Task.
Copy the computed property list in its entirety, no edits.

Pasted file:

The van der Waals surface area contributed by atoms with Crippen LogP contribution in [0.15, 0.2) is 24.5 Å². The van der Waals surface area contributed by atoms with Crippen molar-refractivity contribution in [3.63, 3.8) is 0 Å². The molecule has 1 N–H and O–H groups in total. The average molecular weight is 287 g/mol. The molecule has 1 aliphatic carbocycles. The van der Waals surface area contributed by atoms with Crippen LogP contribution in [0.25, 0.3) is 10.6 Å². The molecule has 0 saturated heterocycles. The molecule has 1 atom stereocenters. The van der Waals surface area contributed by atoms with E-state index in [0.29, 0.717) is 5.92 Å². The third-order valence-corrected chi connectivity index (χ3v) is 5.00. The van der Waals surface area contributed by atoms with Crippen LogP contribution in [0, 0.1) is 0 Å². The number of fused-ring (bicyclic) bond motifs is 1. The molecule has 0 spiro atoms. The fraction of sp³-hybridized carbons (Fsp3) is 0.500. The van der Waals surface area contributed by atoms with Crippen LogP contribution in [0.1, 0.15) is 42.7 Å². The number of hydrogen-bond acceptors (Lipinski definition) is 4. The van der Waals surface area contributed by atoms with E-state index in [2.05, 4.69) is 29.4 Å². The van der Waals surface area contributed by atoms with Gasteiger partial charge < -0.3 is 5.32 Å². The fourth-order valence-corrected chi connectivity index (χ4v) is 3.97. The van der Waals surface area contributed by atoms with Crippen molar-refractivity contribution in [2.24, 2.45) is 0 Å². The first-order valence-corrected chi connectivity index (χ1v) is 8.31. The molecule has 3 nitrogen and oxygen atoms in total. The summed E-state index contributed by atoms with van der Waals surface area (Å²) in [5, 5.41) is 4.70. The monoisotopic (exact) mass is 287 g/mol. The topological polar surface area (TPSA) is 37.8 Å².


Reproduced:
The van der Waals surface area contributed by atoms with Crippen LogP contribution in [0.15, 0.2) is 24.5 Å². The van der Waals surface area contributed by atoms with Crippen molar-refractivity contribution in [3.63, 3.8) is 0 Å². The molecule has 1 N–H and O–H groups in total. The average molecular weight is 287 g/mol. The molecule has 1 aliphatic carbocycles. The van der Waals surface area contributed by atoms with Crippen LogP contribution in [0.25, 0.3) is 10.6 Å². The molecule has 0 saturated heterocycles. The molecule has 1 atom stereocenters. The van der Waals surface area contributed by atoms with E-state index in [0.29, 0.717) is 5.92 Å². The third-order valence-corrected chi connectivity index (χ3v) is 5.00. The van der Waals surface area contributed by atoms with Crippen LogP contribution in [0, 0.1) is 0 Å². The number of fused-ring (bicyclic) bond motifs is 1. The molecule has 0 spiro atoms. The fraction of sp³-hybridized carbons (Fsp3) is 0.500. The van der Waals surface area contributed by atoms with Crippen LogP contribution in [0.1, 0.15) is 42.7 Å². The number of hydrogen-bond acceptors (Lipinski definition) is 4. The van der Waals surface area contributed by atoms with E-state index in [2.05, 4.69) is 29.4 Å². The van der Waals surface area contributed by atoms with Gasteiger partial charge < -0.3 is 5.32 Å². The fourth-order valence-corrected chi connectivity index (χ4v) is 3.97. The van der Waals surface area contributed by atoms with Crippen molar-refractivity contribution in [2.24, 2.45) is 0 Å². The first-order valence-corrected chi connectivity index (χ1v) is 8.31. The molecule has 3 nitrogen and oxygen atoms in total. The summed E-state index contributed by atoms with van der Waals surface area (Å²) in [5, 5.41) is 4.70. The monoisotopic (exact) mass is 287 g/mol. The topological polar surface area (TPSA) is 37.8 Å².